Who was the first person who used the dual space? In which paper / book did he or she use the dual space?

Who was the first who called it dual space and in which paper / book?

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    $\begingroup$ See this question for some comments. $\endgroup$ – Per Manne Aug 29 '12 at 14:24
  • $\begingroup$ Do you mean the "algebraic dual" of all linear functionals or the "topological dual" of just the continuous ones? $\endgroup$ – rschwieb Aug 29 '12 at 14:42
  • $\begingroup$ @rschwieb: I mean the "algebraic dual". $\endgroup$ – Martin Thoma Aug 29 '12 at 15:29
  • $\begingroup$ @moose Hmm, that might go back at least as far as the development of vector analysis... I have no idea! $\endgroup$ – rschwieb Aug 29 '12 at 16:12
  • $\begingroup$ So ... 19th century physics has "vectors" and "co-vectors". $\endgroup$ – GEdgar Sep 28 '12 at 20:03

It was Hahn (of Hahn-Banach Theorem) who, in 1927, first introduced the dual of a normed linear space ("polare Raum" was his term.) Hahn had extended previous arguments for separable spaces in order to obtain the existence of general continuous linear functionals on a normed linear space; Hahn did this by introducing methods of transfinite induction. Hahn introduced the idea of regular normed spaces (now called reflexive.) It makes sense that the existence of general classes of continuous linear functionals would lead to a proper notion of a dual space.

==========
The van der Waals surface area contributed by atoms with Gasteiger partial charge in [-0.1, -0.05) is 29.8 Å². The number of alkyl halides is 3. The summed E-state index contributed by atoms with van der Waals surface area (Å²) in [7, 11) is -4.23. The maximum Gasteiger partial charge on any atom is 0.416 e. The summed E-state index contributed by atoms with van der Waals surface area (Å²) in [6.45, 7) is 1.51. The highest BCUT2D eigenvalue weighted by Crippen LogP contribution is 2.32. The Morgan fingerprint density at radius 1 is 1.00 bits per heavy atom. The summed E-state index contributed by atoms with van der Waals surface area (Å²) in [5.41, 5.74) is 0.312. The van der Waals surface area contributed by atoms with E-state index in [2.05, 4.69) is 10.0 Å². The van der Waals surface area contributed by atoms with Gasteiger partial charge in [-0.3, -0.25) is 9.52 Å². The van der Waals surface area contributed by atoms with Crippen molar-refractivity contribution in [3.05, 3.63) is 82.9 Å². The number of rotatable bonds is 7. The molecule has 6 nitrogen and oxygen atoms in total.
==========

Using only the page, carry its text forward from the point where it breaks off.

Two years later after Hahn, Banach proved the same theorem with the same proof (He later acknowledged the primacy of Hahn's work.) Banach introduced a convex functional and extensions of linear functional bounded by convex functions, which paved the way for locally-convex spaces.

It appears that the understanding gained in Functional Analysis came before a proper understanding of the dual for a finite dimensional vector space! In History of Functional Analysis, J. Dieudonne writes that "before 1930 nobody had a correct conception of duality between finite dimensional vector spaces; even in van der Waerden's book (1931), such a vector space and its dual are still identified. All this was to weigh heavily on the evolution of a linear Functional Analysis; in particular it followed (over a shorter span of years) the same unfortunate succession of stages through which linear Algebra had to go; and it is only after it was realized that the current conception of vectors as "n-tuples" could not possibly be extended to infinite dimensional function spaces, that this conception was finally abandoned and that geometrical notions won the day."


Stefan Banach in the "Théorie des opérations linéaires" is a good bet.

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    $\begingroup$ I don't think this is a good bet (even if restricting the question to the functional analytic dual). The Riesz representation theorems (functionals on Hilbert spaces) were published in 1907 by both Fréchet and Riesz, while the Riesz representation theorem on measures on the unit appeared in 1909. $\endgroup$ – t.b. Aug 30 '12 at 8:25

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